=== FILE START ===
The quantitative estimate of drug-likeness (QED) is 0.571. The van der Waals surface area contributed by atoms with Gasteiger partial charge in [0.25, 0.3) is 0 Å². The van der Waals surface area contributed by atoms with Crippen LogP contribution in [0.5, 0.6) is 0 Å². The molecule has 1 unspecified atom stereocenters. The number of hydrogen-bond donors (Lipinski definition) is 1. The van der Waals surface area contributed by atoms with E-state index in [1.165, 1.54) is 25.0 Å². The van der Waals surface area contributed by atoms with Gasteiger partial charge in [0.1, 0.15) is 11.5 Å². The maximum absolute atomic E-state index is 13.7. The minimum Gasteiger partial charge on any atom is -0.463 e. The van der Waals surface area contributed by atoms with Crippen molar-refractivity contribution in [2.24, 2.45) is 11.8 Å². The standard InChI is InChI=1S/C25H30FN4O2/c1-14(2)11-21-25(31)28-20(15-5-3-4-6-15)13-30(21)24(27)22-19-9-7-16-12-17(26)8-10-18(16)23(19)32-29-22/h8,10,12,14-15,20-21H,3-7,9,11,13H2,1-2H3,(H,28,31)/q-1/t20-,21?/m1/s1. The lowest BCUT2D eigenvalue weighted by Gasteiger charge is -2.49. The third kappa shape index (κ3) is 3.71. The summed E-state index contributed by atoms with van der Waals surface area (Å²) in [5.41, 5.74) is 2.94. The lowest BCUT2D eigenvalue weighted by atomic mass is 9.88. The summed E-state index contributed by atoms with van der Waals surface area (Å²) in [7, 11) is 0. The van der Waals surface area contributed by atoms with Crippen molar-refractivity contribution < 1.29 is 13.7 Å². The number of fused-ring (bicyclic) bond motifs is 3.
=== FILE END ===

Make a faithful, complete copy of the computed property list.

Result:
The quantitative estimate of drug-likeness (QED) is 0.571. The van der Waals surface area contributed by atoms with Gasteiger partial charge in [0.25, 0.3) is 0 Å². The van der Waals surface area contributed by atoms with Crippen LogP contribution in [0.5, 0.6) is 0 Å². The molecule has 1 unspecified atom stereocenters. The number of hydrogen-bond donors (Lipinski definition) is 1. The van der Waals surface area contributed by atoms with E-state index in [1.165, 1.54) is 25.0 Å². The van der Waals surface area contributed by atoms with Gasteiger partial charge in [0.1, 0.15) is 11.5 Å². The maximum absolute atomic E-state index is 13.7. The minimum Gasteiger partial charge on any atom is -0.463 e. The van der Waals surface area contributed by atoms with Crippen molar-refractivity contribution in [2.24, 2.45) is 11.8 Å². The standard InChI is InChI=1S/C25H30FN4O2/c1-14(2)11-21-25(31)28-20(15-5-3-4-6-15)13-30(21)24(27)22-19-9-7-16-12-17(26)8-10-18(16)23(19)32-29-22/h8,10,12,14-15,20-21H,3-7,9,11,13H2,1-2H3,(H,28,31)/q-1/t20-,21?/m1/s1. The lowest BCUT2D eigenvalue weighted by Gasteiger charge is -2.49. The third kappa shape index (κ3) is 3.71. The summed E-state index contributed by atoms with van der Waals surface area (Å²) in [5.41, 5.74) is 2.94. The lowest BCUT2D eigenvalue weighted by atomic mass is 9.88. The summed E-state index contributed by atoms with van der Waals surface area (Å²) in [7, 11) is 0. The van der Waals surface area contributed by atoms with Crippen molar-refractivity contribution < 1.29 is 13.7 Å². The number of fused-ring (bicyclic) bond motifs is 3.